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Like rock shows for startups, companies that go public typically gin up interest with an extended cross-country tour for potential investors.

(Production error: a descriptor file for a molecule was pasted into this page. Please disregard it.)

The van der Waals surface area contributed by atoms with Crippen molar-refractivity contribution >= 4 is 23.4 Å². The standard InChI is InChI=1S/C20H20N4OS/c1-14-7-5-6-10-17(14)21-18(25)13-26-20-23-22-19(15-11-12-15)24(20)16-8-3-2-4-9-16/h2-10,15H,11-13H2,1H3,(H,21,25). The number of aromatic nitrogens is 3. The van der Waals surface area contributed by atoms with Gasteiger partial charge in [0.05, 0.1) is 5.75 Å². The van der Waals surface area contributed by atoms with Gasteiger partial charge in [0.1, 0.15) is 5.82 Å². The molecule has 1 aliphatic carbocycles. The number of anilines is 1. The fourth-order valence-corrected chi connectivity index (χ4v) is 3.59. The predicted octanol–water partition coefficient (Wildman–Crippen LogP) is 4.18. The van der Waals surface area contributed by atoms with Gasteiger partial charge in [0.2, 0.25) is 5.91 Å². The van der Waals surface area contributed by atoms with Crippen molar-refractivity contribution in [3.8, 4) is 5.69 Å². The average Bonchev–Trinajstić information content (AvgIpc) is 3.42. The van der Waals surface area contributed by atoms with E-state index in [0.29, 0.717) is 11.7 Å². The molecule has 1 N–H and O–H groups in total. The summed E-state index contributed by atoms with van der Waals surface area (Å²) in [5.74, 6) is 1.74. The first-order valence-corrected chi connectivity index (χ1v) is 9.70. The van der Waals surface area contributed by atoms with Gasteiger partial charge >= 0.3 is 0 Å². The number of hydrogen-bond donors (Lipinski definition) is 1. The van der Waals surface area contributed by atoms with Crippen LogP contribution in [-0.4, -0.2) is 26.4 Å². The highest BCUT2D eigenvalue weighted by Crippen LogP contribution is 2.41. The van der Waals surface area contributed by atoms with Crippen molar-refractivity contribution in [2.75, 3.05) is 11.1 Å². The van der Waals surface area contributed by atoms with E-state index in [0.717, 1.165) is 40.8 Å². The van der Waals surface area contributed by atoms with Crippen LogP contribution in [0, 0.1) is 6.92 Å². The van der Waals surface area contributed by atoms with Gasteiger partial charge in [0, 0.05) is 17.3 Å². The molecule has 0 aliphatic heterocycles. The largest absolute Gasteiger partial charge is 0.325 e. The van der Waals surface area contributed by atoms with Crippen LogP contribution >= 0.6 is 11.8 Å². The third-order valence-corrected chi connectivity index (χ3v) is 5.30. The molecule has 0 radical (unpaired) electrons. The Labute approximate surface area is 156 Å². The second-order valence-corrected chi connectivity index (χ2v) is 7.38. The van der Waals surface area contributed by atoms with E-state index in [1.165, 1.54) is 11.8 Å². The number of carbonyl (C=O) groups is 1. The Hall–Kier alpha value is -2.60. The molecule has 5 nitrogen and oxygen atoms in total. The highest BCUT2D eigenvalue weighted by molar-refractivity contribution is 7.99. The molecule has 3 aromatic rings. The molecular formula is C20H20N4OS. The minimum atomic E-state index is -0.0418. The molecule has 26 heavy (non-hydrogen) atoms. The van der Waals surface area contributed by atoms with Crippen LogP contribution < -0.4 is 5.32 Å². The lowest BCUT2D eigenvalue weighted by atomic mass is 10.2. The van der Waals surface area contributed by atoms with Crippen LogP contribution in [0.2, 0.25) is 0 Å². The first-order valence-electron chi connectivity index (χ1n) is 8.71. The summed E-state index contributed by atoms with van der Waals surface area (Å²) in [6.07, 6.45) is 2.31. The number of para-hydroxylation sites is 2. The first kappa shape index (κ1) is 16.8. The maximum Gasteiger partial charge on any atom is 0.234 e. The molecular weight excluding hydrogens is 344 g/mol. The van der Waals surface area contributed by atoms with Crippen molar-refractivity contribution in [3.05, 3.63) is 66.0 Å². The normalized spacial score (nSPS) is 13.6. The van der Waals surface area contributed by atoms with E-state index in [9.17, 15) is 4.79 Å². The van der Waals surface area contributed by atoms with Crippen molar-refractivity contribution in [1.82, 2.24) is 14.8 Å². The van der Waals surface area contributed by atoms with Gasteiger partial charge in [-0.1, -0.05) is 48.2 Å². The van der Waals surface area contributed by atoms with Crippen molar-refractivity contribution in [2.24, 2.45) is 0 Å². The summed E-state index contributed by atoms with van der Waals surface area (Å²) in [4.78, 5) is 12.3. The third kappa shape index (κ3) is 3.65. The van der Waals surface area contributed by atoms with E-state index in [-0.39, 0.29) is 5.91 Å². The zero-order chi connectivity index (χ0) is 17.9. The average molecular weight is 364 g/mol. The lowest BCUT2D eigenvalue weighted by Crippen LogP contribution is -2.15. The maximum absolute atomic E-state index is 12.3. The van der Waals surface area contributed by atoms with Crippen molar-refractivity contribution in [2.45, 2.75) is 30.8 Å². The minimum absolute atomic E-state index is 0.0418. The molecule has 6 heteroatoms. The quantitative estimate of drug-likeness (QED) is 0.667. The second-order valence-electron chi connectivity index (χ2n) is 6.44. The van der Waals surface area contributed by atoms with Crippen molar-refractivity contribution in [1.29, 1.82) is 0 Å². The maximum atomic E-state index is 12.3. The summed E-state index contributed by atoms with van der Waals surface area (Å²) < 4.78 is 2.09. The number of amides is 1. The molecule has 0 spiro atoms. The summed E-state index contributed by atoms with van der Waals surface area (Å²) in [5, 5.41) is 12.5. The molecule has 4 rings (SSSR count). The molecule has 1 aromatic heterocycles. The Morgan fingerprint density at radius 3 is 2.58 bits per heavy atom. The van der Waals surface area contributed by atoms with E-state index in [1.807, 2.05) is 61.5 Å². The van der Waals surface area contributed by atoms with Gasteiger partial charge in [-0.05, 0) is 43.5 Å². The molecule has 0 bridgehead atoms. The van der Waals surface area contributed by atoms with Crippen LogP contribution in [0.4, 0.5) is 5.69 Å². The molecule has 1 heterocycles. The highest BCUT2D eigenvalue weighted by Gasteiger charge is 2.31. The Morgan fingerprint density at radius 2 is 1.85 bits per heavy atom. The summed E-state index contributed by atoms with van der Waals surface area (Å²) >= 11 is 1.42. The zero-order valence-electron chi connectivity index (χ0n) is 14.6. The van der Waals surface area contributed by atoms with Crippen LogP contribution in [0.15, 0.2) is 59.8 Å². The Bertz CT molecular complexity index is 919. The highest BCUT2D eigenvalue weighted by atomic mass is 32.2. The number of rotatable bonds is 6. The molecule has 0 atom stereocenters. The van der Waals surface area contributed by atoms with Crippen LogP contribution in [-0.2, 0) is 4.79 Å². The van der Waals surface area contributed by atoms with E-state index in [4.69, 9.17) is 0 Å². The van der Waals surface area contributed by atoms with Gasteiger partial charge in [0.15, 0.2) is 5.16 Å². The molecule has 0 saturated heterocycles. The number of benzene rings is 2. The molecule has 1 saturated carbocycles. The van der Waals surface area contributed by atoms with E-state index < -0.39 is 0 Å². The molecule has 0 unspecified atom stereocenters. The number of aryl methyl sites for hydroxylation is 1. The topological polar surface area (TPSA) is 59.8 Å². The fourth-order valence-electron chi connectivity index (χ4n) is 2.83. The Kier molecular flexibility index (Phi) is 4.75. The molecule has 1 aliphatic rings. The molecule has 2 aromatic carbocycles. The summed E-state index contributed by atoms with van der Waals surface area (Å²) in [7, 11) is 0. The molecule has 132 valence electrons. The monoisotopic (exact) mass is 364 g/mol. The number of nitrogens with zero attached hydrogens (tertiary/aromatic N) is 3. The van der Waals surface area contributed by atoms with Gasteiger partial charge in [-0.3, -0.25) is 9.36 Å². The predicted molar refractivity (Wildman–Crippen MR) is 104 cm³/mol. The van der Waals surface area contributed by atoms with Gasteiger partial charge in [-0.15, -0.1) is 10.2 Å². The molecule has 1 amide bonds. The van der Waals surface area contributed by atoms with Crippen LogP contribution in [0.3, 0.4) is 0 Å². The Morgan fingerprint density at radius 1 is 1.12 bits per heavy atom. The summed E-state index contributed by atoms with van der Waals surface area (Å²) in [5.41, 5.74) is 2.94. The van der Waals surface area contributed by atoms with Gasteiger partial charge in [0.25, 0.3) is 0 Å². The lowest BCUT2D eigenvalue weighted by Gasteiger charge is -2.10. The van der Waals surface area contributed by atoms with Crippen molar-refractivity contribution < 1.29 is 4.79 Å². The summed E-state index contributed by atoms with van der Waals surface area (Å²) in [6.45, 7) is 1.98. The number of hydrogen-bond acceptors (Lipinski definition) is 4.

These initial public offering road shows are marketing events—a nearly two-week slog from city to city for senior executives to gauge demand and ultimately sell their securities. They are a “lengthy, expensive boondoggle,” wrote Carl Chiou, of the investment firm William Blair, with details that vary “depending mostly on how bad the traffic is and the time of the flight to the next city.”

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